University of Hawaii at Manoa, School of Communications

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School of Communications Faculty

School of Communications > Faculty

Wayne Buente, Ph.D., Information Science, Indiana University (2011); MSI, Information, University of Michigan (2003); BS, Economics, Purdue University (1993)
Office Location: Crawford 304
Phone Number: 956-3360
Fax Number: 956-5396


I received my Master’s degree in Information from the School of Information at the University of Michigan. Upon graduation, I was awarded a GAANN doctoral fellowship to the School of Library and Information Science at Indiana University. I recently completed my Ph.D. in Information Science.


My main areas of teaching are in sociotechnical studies, social informatics, information and communication technologies, digital divide and social media. I am particularly interested in how information and communication technologies are adopted to improve social life.

Course Syllabi:

    Spring 2012com,jour 432 - Information and Communication Technologies Services View Syllabus
  • com,jour 634 - Social Media View Syllabus


I advise students in a number of areas related to information and communication technologies (ICTs). Research projects generally concern sociotechnical contexts, social informatics and the digital divide but I am interested in advising in all areas related to ICTs.


I am interested in examining the social aspects of information and communication technologies (ICTs). Currently, I am examining the various dimensions of citizenship and its relation to ICTs. I also have a strong desire to study issues that relate to broadband access, digital inequality, and social and community informatics.


I enjoy playing basketball and following UH athletics. I like to tinker around with computer technologies and devices. I also appreciate relaxing at the beach.


Title: Digital Citizenship in the South Caucasus: A Comparative Analysis between Armenia, Georgia, and Azerbaijan (PDF) (2012)
Co Authors: Lala Hajibayova
Publication Information: The concept of digital citizenship has received little attention outside of Western countries and contexts. This exploratory study seeks to evaluate the utility of the concept of digital citizenship by comparatively examining three countries in the South Caucasus region: Armenia, Georgia, and Azerbaijan. Using survey data from the Caucasus Research Resource Center, an empirical model will be evaluated and tested. In particular, this model will test empirical measures of digital citizenship on political attitudes and outcomes that coincide with the research literature. Comparisons between Armenia, Georgia, and Azerbaijan on the effectiveness of digital citizenship will be summarized. In addition, this research will also contribute to empirically evaluating the claims of digital citizenship in a unique political and geographic area of the world.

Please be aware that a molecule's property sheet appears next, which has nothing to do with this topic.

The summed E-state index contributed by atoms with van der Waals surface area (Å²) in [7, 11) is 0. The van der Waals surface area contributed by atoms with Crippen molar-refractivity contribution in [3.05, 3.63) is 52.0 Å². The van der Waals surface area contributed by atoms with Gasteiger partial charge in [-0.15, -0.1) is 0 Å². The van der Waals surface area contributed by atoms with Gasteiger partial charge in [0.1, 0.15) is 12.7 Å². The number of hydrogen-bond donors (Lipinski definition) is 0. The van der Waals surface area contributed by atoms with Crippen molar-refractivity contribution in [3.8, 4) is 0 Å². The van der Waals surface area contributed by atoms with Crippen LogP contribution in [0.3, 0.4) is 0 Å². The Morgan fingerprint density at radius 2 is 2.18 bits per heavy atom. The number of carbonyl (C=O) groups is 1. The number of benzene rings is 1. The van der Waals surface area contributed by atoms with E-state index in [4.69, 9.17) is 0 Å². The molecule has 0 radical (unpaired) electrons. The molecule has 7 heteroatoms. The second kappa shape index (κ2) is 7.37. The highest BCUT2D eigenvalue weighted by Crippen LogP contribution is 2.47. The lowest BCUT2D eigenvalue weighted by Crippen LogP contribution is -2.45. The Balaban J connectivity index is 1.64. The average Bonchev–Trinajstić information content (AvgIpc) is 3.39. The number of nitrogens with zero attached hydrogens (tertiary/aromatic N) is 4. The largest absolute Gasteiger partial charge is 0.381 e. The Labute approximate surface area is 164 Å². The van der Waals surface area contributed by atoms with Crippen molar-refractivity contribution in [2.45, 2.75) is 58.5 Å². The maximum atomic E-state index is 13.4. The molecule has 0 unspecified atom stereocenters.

Title: Relating Digital Citizenship to Democratic Hopes in the South Caucasus (2013)
Co Authors: Lala Hajibayova
Publication Information: The concept of digital citizenship has received little attention outside of Western countries and contexts. This exploratory study seeks to evaluate the utility of the concept of digital citizenship by comparatively examining three countries in the South Caucasus: Armenia, Georgia, and Azerbaijan. Everyday Internet users comprise a very small part of the population in the South Caucasus and are an educated, computer-savvy elite. Digital citizenship is defined as having Internet access at home and using the Internet frequently (every day). Prior research by Mossberger and colleagues (2007, 2008) demonstrates that digital citizenship is a prerequisite for engaging in political life both online and offline. However, countries in the South Caucasus lack the presence of an effective civil society and, like many countries in the former Soviet Union, are ruled by pseudo-democratic regimes. Therefore, what are the possibilities for digital citizenship in the South Caucasus? This paper will examine two possibilities. One possible avenue for political participation is traditional political participation such as the likelihood to vote. Preliminary research results have shown that digital citizenship is not a good predictor for the likelihood to vote in an upcoming election. Another possibility is the belief in democratic principles. Perhaps where expressions of traditional political participation are viewed as inauthentic, could digital citizenship predict the belief in democratic ideals? Using 2010 survey data from the Caucasus Research Resource Center, an empirical model will be evaluated and tested. Comparisons between Armenia, Georgia, and Azerbaijan on the possibilities for digital citizenship will be discussed. 11th European Sociological Association Conference Torino, Italy

Title: Digital Citizenship or Inequality? Linking Internet Use and Education to Electoral Engagement in the 2008 U.S. Presidential Election Campaign (PDF) (2014)